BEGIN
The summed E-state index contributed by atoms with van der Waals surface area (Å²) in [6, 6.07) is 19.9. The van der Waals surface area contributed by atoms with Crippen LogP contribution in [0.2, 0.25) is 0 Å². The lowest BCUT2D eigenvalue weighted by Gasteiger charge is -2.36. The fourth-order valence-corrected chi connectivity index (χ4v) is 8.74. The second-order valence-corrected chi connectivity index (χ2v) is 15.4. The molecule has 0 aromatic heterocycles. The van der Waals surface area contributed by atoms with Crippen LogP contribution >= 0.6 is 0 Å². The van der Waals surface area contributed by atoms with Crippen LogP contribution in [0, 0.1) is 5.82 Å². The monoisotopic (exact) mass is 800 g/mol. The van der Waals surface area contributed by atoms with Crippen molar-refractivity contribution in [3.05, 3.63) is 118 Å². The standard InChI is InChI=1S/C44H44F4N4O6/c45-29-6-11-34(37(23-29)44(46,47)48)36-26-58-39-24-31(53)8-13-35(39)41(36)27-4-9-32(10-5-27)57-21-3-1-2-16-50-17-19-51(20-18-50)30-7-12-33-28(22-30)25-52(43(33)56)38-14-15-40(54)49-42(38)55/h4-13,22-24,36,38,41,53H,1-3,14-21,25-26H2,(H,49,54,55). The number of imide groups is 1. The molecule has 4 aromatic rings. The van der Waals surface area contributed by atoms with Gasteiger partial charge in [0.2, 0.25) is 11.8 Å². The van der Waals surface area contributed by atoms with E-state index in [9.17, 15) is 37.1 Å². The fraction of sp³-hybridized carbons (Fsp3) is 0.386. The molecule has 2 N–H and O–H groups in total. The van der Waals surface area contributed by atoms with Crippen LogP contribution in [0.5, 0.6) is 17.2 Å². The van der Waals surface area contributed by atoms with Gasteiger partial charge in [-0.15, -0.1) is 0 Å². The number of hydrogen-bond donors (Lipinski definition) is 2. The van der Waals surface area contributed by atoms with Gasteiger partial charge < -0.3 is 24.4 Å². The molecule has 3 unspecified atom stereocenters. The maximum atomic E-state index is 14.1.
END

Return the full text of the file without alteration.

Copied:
The summed E-state index contributed by atoms with van der Waals surface area (Å²) in [6, 6.07) is 19.9. The van der Waals surface area contributed by atoms with Crippen LogP contribution in [0.2, 0.25) is 0 Å². The lowest BCUT2D eigenvalue weighted by Gasteiger charge is -2.36. The fourth-order valence-corrected chi connectivity index (χ4v) is 8.74. The second-order valence-corrected chi connectivity index (χ2v) is 15.4. The molecule has 0 aromatic heterocycles. The van der Waals surface area contributed by atoms with Crippen LogP contribution >= 0.6 is 0 Å². The van der Waals surface area contributed by atoms with Crippen LogP contribution in [0, 0.1) is 5.82 Å². The monoisotopic (exact) mass is 800 g/mol. The van der Waals surface area contributed by atoms with Crippen molar-refractivity contribution in [3.05, 3.63) is 118 Å². The standard InChI is InChI=1S/C44H44F4N4O6/c45-29-6-11-34(37(23-29)44(46,47)48)36-26-58-39-24-31(53)8-13-35(39)41(36)27-4-9-32(10-5-27)57-21-3-1-2-16-50-17-19-51(20-18-50)30-7-12-33-28(22-30)25-52(43(33)56)38-14-15-40(54)49-42(38)55/h4-13,22-24,36,38,41,53H,1-3,14-21,25-26H2,(H,49,54,55). The number of imide groups is 1. The molecule has 4 aromatic rings. The van der Waals surface area contributed by atoms with Gasteiger partial charge in [0.2, 0.25) is 11.8 Å². The van der Waals surface area contributed by atoms with E-state index in [9.17, 15) is 37.1 Å². The fraction of sp³-hybridized carbons (Fsp3) is 0.386. The molecule has 2 N–H and O–H groups in total. The van der Waals surface area contributed by atoms with Crippen LogP contribution in [0.5, 0.6) is 17.2 Å². The van der Waals surface area contributed by atoms with Gasteiger partial charge in [-0.15, -0.1) is 0 Å². The number of hydrogen-bond donors (Lipinski definition) is 2. The van der Waals surface area contributed by atoms with Gasteiger partial charge < -0.3 is 24.4 Å². The molecule has 3 unspecified atom stereocenters. The maximum atomic E-state index is 14.1.